[2] Swafford, Jan. Beethoven: Anguish and Triumph. Boston: Houghton Mifflin Harcourt, 2014. Print.

[3] Johnson, Stephen. “Beethoven the Revolutionary.” The Beethoven Experience. BBC. 2014. Web. 1 October 2016.

[4] Pollitt, Ben. “David, Napoleon Crossing the Alps.” Khan Academy. Web. 1 October 2016

[5] Johnson, Stephen. “Beethoven the Revolutionary.” The Beethoven Experience. BBC. 2014. Web. 1 October 2016.

[6] “Beethoven’s Tempest.” The Art of Piano Performance. 23 April 2012. Web. 1 October 2016.

[7] Woods, Alan. “Beethoven: man, composer and revolutionary.” In Defence of Marxism. Marxist.com. 1 May 2006. Web. 1 October 2016.

[8] Ibid

[9] Ibid

[10] Swafford, Jan. Beethoven: Anguish and Triumph. Boston: Houghton Mifflin Harcourt, 2014. Print.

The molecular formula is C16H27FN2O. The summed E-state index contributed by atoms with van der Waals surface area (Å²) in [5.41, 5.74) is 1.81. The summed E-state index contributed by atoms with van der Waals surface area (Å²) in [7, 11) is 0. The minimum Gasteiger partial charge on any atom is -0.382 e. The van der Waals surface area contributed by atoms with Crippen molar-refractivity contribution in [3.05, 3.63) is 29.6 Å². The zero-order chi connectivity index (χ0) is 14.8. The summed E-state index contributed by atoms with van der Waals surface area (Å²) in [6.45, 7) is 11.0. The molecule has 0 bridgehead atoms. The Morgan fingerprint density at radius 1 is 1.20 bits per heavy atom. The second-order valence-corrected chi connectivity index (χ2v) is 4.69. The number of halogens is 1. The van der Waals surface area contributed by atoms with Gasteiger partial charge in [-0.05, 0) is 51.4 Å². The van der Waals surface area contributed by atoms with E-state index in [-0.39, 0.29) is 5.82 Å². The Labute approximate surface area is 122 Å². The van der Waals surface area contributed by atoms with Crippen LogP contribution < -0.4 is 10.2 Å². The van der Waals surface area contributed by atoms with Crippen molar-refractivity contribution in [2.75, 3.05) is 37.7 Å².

[11] Swafford, Jan. Beethoven: Anguish and Triumph. Boston: Houghton Mifflin Harcourt, 2014. Print.

[12] Johnson, Stephen. “Beethoven the Revolutionary.” The Beethoven Experience. BBC. 2014. Web. 1 October 2016.

[13]“Beethoven Symphony No. 5” La Salle University. Web. 1 October 2016.

[14] Brown, David B. Romanticism. New York: Phaidon Press Limited, 2001. Print.

 October 1, 2016  Posted by on October 1, 2016 Personal Thoughts  Add comments

 Leave a Reply

You may use these HTML tags and attributes: <a href="" title=""> <abbr title=""> <acronym title=""> <b> <blockquote cite=""> <cite> <code> <del datetime=""> <em> <i> <q cite=""> <s> <strike> <strong>